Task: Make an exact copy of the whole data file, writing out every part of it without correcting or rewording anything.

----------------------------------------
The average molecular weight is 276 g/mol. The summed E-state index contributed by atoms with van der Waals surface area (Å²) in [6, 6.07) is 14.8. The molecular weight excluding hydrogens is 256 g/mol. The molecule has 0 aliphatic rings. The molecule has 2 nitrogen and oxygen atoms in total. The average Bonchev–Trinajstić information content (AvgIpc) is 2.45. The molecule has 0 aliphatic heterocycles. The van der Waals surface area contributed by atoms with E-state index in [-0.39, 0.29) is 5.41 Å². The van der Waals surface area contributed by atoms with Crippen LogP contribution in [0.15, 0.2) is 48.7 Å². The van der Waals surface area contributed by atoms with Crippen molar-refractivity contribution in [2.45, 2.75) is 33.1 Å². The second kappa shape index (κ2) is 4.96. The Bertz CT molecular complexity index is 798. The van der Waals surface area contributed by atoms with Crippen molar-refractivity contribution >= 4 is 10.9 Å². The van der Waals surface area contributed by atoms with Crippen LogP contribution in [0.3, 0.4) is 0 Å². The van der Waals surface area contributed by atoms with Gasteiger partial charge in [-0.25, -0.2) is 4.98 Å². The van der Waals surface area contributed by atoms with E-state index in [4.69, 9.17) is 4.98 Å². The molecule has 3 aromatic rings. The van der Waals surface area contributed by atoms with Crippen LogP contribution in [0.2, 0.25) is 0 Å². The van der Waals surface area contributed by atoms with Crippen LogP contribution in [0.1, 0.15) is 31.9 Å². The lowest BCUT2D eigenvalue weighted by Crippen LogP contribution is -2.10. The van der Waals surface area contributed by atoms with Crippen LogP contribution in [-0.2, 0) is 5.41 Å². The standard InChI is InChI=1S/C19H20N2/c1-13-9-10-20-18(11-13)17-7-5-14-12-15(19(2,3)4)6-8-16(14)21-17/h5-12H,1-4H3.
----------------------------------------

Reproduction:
The average molecular weight is 276 g/mol. The summed E-state index contributed by atoms with van der Waals surface area (Å²) in [6, 6.07) is 14.8. The molecular weight excluding hydrogens is 256 g/mol. The molecule has 0 aliphatic rings. The molecule has 2 nitrogen and oxygen atoms in total. The average Bonchev–Trinajstić information content (AvgIpc) is 2.45. The molecule has 0 aliphatic heterocycles. The van der Waals surface area contributed by atoms with E-state index in [-0.39, 0.29) is 5.41 Å². The van der Waals surface area contributed by atoms with Crippen LogP contribution in [0.15, 0.2) is 48.7 Å². The van der Waals surface area contributed by atoms with Crippen molar-refractivity contribution in [2.45, 2.75) is 33.1 Å². The second kappa shape index (κ2) is 4.96. The Bertz CT molecular complexity index is 798. The van der Waals surface area contributed by atoms with Crippen molar-refractivity contribution >= 4 is 10.9 Å². The van der Waals surface area contributed by atoms with Crippen LogP contribution in [0.3, 0.4) is 0 Å². The van der Waals surface area contributed by atoms with Gasteiger partial charge in [-0.25, -0.2) is 4.98 Å². The van der Waals surface area contributed by atoms with E-state index in [4.69, 9.17) is 4.98 Å². The molecule has 3 aromatic rings. The van der Waals surface area contributed by atoms with Crippen LogP contribution in [0.2, 0.25) is 0 Å². The van der Waals surface area contributed by atoms with Crippen LogP contribution in [0.1, 0.15) is 31.9 Å². The lowest BCUT2D eigenvalue weighted by Crippen LogP contribution is -2.10. The van der Waals surface area contributed by atoms with Crippen LogP contribution in [-0.2, 0) is 5.41 Å². The standard InChI is InChI=1S/C19H20N2/c1-13-9-10-20-18(11-13)17-7-5-14-12-15(19(2,3)4)6-8-16(14)21-17/h5-12H,1-4H3.